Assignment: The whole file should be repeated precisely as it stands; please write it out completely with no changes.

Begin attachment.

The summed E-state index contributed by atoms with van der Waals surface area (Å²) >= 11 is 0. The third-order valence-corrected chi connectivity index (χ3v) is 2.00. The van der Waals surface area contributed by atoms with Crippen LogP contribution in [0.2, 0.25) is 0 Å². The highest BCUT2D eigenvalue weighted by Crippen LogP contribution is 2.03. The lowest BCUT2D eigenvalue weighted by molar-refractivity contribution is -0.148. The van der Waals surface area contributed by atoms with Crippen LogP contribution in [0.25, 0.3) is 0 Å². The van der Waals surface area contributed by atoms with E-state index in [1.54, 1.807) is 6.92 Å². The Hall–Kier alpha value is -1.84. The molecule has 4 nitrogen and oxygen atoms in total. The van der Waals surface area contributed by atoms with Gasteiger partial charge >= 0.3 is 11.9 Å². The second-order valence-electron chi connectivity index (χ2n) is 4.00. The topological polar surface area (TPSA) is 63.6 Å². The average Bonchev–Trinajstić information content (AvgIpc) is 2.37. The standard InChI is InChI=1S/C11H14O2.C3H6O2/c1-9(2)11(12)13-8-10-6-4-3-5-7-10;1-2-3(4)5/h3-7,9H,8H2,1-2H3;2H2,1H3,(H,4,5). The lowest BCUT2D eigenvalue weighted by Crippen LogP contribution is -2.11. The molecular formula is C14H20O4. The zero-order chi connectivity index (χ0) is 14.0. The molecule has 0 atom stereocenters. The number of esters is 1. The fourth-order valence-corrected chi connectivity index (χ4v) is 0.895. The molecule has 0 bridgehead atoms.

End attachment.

The summed E-state index contributed by atoms with van der Waals surface area (Å²) >= 11 is 0. The third-order valence-corrected chi connectivity index (χ3v) is 2.00. The van der Waals surface area contributed by atoms with Crippen LogP contribution in [0.2, 0.25) is 0 Å². The highest BCUT2D eigenvalue weighted by Crippen LogP contribution is 2.03. The lowest BCUT2D eigenvalue weighted by molar-refractivity contribution is -0.148. The van der Waals surface area contributed by atoms with Crippen LogP contribution in [0.25, 0.3) is 0 Å². The van der Waals surface area contributed by atoms with E-state index in [1.54, 1.807) is 6.92 Å². The Hall–Kier alpha value is -1.84. The molecule has 4 nitrogen and oxygen atoms in total. The van der Waals surface area contributed by atoms with Gasteiger partial charge >= 0.3 is 11.9 Å². The second-order valence-electron chi connectivity index (χ2n) is 4.00. The topological polar surface area (TPSA) is 63.6 Å². The average Bonchev–Trinajstić information content (AvgIpc) is 2.37. The standard InChI is InChI=1S/C11H14O2.C3H6O2/c1-9(2)11(12)13-8-10-6-4-3-5-7-10;1-2-3(4)5/h3-7,9H,8H2,1-2H3;2H2,1H3,(H,4,5). The lowest BCUT2D eigenvalue weighted by Crippen LogP contribution is -2.11. The molecular formula is C14H20O4. The zero-order chi connectivity index (χ0) is 14.0. The molecule has 0 atom stereocenters. The number of esters is 1. The fourth-order valence-corrected chi connectivity index (χ4v) is 0.895. The molecule has 0 bridgehead atoms.